After ten years of sucking it up, I decided to get help to safeguard a relationship with the man I would later decide to marry. I knew he would be with me for the rest of my life if I took care of myself for us. I only wished the Air Force would have recognized that I had the same relationship with them. I wish they had taken the financial and emotional investment in my career into account before they decided that I was damaged goods and no longer fit for service. It appears a command’s decision to medically discharge someone who reaches out for help is the more affordable and convenient choice for the military. I can see why they would make this decision in my case when looking at it by itself. But they are making this decision in thousands of cases which is in effect the reason soldiers may not reach out for help. I took a gamble and after 15 years I lost. It was a hard pill to swallow. Why would our troops risk their careers after witnessing it happen to so many others? So we keep our mouths shut, do the job, and press on. This appears to be the conundrum I keep witnessing in my research, and those that do not reach out for help end up paying for it with their lives. We owe it to our soldiers to offer a solution that doesn’t push them to the brink because they fear losing their military career, whether they ask for help for Post Traumatic Stress or help to escape becoming a victim of a crime.

An enlisted military member is listed among the top ten in the most stressful occupations category. So let’s imagine for a minute what it’s like for the military during a time of war. Not only are our soldiers constantly rotating overseas in dangerous, unpredictable environments but those who are left home are picking up their duties. We have an all volunteer force now so manning levels have been an issue especially since the wars in Iraq and Afghanistan kicked off. Our soldiers in garrison are constantly in high operations tempo to ensure the teams not deployed are trained and ready to go at a moment’s notice. We live on the edge never quite sure when we will be tasked to deploy. It’s all good. That’s why we signed up. Most of us liked the excitement of that life. I know I did but nonetheless it is stressful and all our affairs have to be in order. Life in the military is a whole different animal. All the training we do is done in an effort to stay alive in a wartime environment or when engaged with a known enemy. When asked to perform, it’s obvious we have trained. But nobody teaches us how to engage with the enemy within whether a suspected rapist and serial killer or a toxic leader who doesn’t care if you live or die. Both have disastrous results, results that usually included red flags to warn us that the powder keg was about to explode. Our jobs are stressful enough without any help from those who lack integrity. It is imperative as military leaders that we observe behavior to help us guide people in the right direction. But it takes an ethical leader that cares about the whole to make that happen. And based on my own experiences and the experiences of others, that’s where the problems begin. Instead of helping us, we find ourselves abandoned and sent on our way. If we are just a number, then advertise it as such in your recruiting ads please.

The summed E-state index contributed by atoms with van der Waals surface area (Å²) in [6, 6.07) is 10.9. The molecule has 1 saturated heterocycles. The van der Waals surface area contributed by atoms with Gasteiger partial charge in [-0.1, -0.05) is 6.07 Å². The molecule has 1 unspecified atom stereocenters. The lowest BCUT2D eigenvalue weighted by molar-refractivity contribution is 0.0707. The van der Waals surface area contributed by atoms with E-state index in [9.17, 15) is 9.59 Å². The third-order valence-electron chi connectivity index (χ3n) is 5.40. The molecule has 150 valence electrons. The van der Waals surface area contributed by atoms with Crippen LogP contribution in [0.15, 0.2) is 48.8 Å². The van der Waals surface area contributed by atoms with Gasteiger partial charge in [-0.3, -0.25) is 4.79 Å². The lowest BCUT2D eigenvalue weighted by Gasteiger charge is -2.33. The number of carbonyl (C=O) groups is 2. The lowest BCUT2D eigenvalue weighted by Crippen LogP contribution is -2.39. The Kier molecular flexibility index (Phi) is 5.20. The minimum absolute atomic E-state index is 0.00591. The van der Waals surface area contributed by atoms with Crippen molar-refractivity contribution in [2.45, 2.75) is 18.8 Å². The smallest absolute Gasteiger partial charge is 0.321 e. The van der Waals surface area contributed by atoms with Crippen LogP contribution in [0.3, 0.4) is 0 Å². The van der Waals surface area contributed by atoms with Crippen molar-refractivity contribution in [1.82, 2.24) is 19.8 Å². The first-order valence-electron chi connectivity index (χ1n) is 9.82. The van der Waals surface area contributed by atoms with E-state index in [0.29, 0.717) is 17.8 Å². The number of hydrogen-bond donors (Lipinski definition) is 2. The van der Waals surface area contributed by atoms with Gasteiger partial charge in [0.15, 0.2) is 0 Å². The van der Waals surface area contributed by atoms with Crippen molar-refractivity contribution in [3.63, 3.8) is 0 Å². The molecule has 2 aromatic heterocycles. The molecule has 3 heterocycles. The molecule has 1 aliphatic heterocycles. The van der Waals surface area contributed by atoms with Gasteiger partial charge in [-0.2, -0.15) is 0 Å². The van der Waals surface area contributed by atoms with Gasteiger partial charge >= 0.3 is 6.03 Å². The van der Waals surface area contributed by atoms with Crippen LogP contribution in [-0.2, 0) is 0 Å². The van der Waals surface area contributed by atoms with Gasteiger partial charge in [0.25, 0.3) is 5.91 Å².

What is toxic leadership? Toxic leadership is a leader who doesn’t care about the team and advances their career on the backs of others. Toxic leadership is a commander who minimizes or ignores a report of a crime. Toxic leadership is a command that uses their power to railroad someone they don’t like, even though the charges are unfounded. A toxic command is one that overlooks when the rape victim is being retaliated against or the male soldier is being pushed to suicide by his very own team. A toxic command is one that doesn’t appreciate a good, hard working soldier who sacrificed everything for the military including risking their lives and spending time with loved ones. A toxic leader is a leader who judges a soldier not based on their 95% good but that 5% not so good. A toxic command minimizes you after asking for help because it inconveniences their manning levels. That same toxic command will not hide their resentment for you because they have to pick up your slack. Soldiers deserve more then this. They deserve to get the help they need without fearing a loss of career or unraveling. We all have our limits. What can we do to meet in the middle? Lives are depending on it and others are hanging by a thread.